Single crystals of laser host materials have also been obtained by the Verneuil technique which involves the dropping of flame-fused powdered material onto the molten cap of a seed rod whereupon the seed material is solidified along the bottom of the molten cap so as to increase the length of the seed rod. The seed rod is slowly lowered so as to maintain the molten surface of the cap at a substantially constant distance from the heat source. Other growth methods, such as the Bridgman-Stockbarger method, are well known to those skilled in the art.
The advantages achieved by the beryllium lanthanate crystals of the present invention may be illustratively compared by reference to YAG:Nd which is widely used as a laser host.
Higher dopant (indicated by Z in the above formula) concentrations are possible in such beryllium lanthanate crystals than have heretofore been obtained with YAG:Nd. Beryllium lanthanate crystals of the present invention are softer than the traditional YAG:Nd crystals; this permits easier and faster machining of the crystals to produce the desired crystal product.
Further, the beryllium lanthanate crystals of the present invention are optically biaxial, being monoclinic in crystal structure, and in addition have been found to be capable of emitting linearly polarized radiation when employed as a laser host. Thus, where polarized radiation is desired, it is possible to extract linearly polarized radiation from the beryllium lanthanate crystals of the present invention without the necessity of additional constraining optics, e.g. a polarizer, thereby avoiding any losses of power associated with the use of such additional constraining optics.
In addition, both pulsed and continuous wave (c.w.) operation at room temperature have been achieved employing a doped beryllium lanthanate crystal of the present invention as a laser host, thereby broadening the utility of such crystals.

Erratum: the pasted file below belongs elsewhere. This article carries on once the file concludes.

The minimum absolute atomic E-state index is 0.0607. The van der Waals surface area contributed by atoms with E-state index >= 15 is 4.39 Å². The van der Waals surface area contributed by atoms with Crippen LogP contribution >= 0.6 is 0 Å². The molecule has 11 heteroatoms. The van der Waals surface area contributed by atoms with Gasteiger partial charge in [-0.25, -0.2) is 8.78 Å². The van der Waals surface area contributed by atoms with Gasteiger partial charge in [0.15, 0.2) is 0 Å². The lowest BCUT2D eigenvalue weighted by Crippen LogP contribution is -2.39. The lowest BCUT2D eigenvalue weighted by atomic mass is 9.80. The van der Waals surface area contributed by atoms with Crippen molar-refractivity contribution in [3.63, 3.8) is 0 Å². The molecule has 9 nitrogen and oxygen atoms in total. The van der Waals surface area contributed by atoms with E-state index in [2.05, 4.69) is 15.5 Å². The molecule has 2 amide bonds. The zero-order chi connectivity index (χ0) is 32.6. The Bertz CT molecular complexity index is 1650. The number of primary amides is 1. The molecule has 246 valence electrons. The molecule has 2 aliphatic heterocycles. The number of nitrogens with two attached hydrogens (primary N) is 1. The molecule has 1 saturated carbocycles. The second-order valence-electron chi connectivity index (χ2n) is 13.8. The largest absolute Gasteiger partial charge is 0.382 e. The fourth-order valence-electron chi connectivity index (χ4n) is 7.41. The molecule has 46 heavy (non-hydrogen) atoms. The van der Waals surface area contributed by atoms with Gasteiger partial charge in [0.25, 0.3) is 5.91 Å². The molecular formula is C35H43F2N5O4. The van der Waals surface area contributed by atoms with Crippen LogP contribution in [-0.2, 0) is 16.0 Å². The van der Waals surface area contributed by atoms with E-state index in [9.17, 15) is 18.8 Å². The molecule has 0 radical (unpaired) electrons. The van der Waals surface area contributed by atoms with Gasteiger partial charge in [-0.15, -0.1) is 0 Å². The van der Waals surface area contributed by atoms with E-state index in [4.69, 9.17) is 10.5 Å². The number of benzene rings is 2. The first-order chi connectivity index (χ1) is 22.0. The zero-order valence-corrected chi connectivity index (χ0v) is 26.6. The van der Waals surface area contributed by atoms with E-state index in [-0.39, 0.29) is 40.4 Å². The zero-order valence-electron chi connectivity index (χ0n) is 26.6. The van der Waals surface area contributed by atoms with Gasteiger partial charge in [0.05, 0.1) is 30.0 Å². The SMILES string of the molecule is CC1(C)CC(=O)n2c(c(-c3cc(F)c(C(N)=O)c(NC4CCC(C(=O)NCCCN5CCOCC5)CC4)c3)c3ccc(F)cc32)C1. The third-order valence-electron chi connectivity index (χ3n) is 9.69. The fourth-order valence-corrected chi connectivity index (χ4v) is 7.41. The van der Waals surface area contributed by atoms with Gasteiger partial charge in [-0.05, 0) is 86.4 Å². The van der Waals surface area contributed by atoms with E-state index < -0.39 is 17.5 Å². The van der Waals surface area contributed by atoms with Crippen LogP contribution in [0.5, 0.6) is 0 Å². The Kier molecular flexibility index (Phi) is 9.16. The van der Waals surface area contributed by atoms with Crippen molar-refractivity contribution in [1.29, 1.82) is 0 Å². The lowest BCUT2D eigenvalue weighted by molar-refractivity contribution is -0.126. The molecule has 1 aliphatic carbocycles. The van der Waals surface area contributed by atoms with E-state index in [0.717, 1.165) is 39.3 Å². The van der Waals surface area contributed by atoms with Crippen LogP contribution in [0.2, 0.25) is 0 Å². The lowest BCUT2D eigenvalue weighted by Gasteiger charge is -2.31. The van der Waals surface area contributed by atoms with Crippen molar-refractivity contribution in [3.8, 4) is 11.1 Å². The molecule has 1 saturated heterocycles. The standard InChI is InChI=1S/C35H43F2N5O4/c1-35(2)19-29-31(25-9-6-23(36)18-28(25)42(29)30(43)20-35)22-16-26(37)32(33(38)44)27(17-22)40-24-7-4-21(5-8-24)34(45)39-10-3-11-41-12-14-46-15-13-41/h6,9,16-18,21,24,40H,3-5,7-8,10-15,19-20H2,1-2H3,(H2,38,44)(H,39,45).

Single beryllium lanthanate crystals of high optical quality may be grown from the melt at a rate which is significantly greater than the rate of growth possible in the melt growth of VAC:Nd crystals. This fact is most significant economically since more rapid growth rate translates into a more efficient use of the growth apparatus and its supportive equipment. Further, crystals of doped beryllium lanthanate may be grown at a temperature lower than that required with YAG:Nd, thus resulting in decreased power costs and fewer crucible losses. Finally, the undesirable core of material that is traditionally obtained in the growth of YAG:Nd crystals is absent or relatively minimal in the growth of crystals of the present invention, thereby effecting a substantial decrease in waste material.
FIG. 1 is an elevation view, partly in cross-section, of the apparatus for carrying out the preferred melt growth process for producing the novel doped beryllium lanthanate single crystals of this invention.
FIG. 2 is a diagrammic illustration in elevation of a typical laser apparatus employing the beryllium lanthanate crystals of the present invention as a laser host.
FIG. 3 is a view of a rod fabricated from a single, doped beryllium lanthanate crystal of the present invention useful as a laser host.
FIG. 4 is the optical absorption spectrum of a specific Nd+ 3 doped beryllium lanthanate crystal of the present invention, i.e. Be2 La1.987 Nd0.013 O5.
According to the present invention, single crystals of doped beryllium lanthanate are provided having up to 50 atomic percent dopant ions substituted for lanthanum. Preferred crystals of the present invention are those having the formula Be2 La2-2x Z2x O5 wherein Z is a dopant selected from the group consisting of praseoodymium, neodymium, samarium, europium, gadolinium, terbium, dysprosium, holmium, erbium, thulium, ytterbium, and mixtures thereof and wherein x, which represents the fraction of lanthanum sites in the crystal structure which are occupied by the Z ions, is a positive value not greater than about 0.2, and is preferably from about 0.001 and 0.2, and most preferably from about 0.007 to 0.015. Other possible dopants include the transuranic elements, i.e., the actinides such as actinium, thorium and the like. Examples of doped beryllium lanthanate crystals of the present invention are set forth in the following Table: